I’m a little behind in sharing my Bible columns in this space. Here is the latest one, from the March 31, 2014 issue of Mennonite World Review. The scriptures I’m commenting on are Mark 11:15-19 (the story of Jesus cleansing the temple), Zechariah 6:11-15, Isaiah 56:6-7, Jeremiah 7:9-11,  Jeremiah 23:5-6, and John 19:1-5.

The texts in this issue are meant to be looked at on the final two Sundays of the Lenten season. Our anticipation is meant to grow with each passing week as we empty ourselves and turn towards the cross, the promise of resurrection dawning in the background, it’s light casting long shadows over the spiritual landscapes we inhabit.

It is interesting to me, that in the gospel of Mark, Jesus enters Jerusalem for his final confrontation with the powers that be, and the first place he goes is the temple (Mk 11:11). The text makes a note that he looked around at everything there, but since it was already late, he went out to Bethany (roughly 2 miles away) with the twelve to spend the night, only to return the next day to carry out the protest we’ve come to term “the cleansing of the temple”.

This is an important detail, for it paints a picture of a Jesus who premeditates this angry outburst rather than marching in with his proverbial ‘guns’ blazing.

Indeed, In the cleansing of the temple, Jesus uses his anger for righteous reasons, rather than letting his righteous anger get the better of him. Yes, love can be angry; love can burn with angry passion.

Contrast this effective use of anger with the display we see in the reading from John. Here we read again of anger; only this time it is anger unbridled from Love. The soldiers and the crowds are controlled by their anger, reacting from fear rather than responding in love. Fear, too, can be angry and burn with equal passion.

So much of our religious experience today is reactionary. Someone wounds us, someone makes us angry, someone belittles a cause we believe in and suddenly we reach a breaking point. We snap. We react.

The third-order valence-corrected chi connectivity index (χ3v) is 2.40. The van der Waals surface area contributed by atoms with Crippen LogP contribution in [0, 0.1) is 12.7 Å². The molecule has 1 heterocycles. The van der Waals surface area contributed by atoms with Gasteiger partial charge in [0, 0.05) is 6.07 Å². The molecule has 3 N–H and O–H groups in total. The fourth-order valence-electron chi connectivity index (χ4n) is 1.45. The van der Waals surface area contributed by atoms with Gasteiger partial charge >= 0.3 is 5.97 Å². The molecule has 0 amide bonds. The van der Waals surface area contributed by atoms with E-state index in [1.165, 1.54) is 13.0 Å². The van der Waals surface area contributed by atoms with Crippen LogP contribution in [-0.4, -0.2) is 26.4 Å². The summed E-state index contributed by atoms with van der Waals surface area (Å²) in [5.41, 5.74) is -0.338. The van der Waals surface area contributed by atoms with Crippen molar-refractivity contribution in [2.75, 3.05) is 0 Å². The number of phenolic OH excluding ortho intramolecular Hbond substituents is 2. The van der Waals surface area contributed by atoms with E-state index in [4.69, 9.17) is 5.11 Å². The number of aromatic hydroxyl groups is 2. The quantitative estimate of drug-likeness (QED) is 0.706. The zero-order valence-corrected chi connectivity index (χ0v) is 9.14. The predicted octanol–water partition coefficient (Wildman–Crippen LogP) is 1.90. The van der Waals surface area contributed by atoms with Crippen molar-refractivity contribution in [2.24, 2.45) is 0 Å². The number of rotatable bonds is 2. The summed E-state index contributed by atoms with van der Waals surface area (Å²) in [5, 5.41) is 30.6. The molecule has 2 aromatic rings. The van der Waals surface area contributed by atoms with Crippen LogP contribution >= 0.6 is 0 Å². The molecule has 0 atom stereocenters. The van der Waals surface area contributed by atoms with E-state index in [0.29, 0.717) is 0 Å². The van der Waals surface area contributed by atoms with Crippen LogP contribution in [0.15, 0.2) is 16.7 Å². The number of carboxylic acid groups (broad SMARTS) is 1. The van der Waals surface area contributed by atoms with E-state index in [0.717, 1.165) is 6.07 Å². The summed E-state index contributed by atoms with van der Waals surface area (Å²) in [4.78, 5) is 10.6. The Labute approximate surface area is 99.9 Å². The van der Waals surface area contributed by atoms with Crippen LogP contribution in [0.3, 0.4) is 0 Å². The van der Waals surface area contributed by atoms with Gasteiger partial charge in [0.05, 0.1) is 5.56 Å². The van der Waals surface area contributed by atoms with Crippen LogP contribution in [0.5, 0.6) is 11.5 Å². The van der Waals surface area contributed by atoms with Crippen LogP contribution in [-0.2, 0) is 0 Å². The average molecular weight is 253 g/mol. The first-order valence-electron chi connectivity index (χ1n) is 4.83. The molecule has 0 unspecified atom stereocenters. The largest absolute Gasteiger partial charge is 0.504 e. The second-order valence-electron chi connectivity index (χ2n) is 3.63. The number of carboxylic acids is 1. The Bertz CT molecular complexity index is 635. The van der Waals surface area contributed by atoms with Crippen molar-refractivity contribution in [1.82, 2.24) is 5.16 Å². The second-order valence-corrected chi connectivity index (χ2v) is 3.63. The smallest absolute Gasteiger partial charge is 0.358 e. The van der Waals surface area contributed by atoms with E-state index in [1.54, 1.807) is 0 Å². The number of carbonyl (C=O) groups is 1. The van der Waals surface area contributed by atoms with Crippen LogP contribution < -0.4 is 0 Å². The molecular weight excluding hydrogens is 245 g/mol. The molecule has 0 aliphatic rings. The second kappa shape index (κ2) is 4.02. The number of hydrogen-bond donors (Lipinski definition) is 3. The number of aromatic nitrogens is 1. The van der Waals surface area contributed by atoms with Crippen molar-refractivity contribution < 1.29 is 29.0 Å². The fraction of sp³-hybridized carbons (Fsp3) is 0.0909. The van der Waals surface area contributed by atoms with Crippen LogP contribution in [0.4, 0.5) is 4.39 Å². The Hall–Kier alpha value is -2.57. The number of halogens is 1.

We flip the proverbial tables within our religious system, and we depend upon this story from Mark to justify our actions. After all, we tell ourselves, Jesus was angry too. Anger can feel so good, and we can feel so self-righteous in our exercising of it.

But I fear we might forget that the crowds were angry too, heaping scorn on the only one who can save us. Not all righteous indignation is of God. Indeed Jeremiah has some harsh words for those who would hide their true motives behind religiosity and proper etiquette.

There are good words in these passages for the Mennonite church today. Our anger should not be avoided. It should instead be reflected upon and it’s root should be exposed…lest we unwittingly heap more scorn upon our savior.

The great scandal of our Mennonite church today is that it is easier to love our enemies who live in Syria, or Afghanistan, or Iraq than it is to love our neighbors as ourselves. It is easier than ever these days, to surround ourselves with like-minded friends and family, happily ignoring those who think differently, happily turning blind eyes to the brokenness rather than seeking to bind it up for healing.

This is not the way of the Christ we profess, who cared enough about the brokenness at the temple to stir things up with an angry word accompanied by angry actions, carried out in love.

We are the ones crying for crucifixion, and until we acknowledge our fear and our complicity in the corruption of Christ’s church, we will continue to live only in the shadow cast by the dawning of the resurrection, not in the resurrection itself.

What fears do you carry? In what ways is your anger using you? How might Christ’s healing love reach out through you to friend and foe alike?

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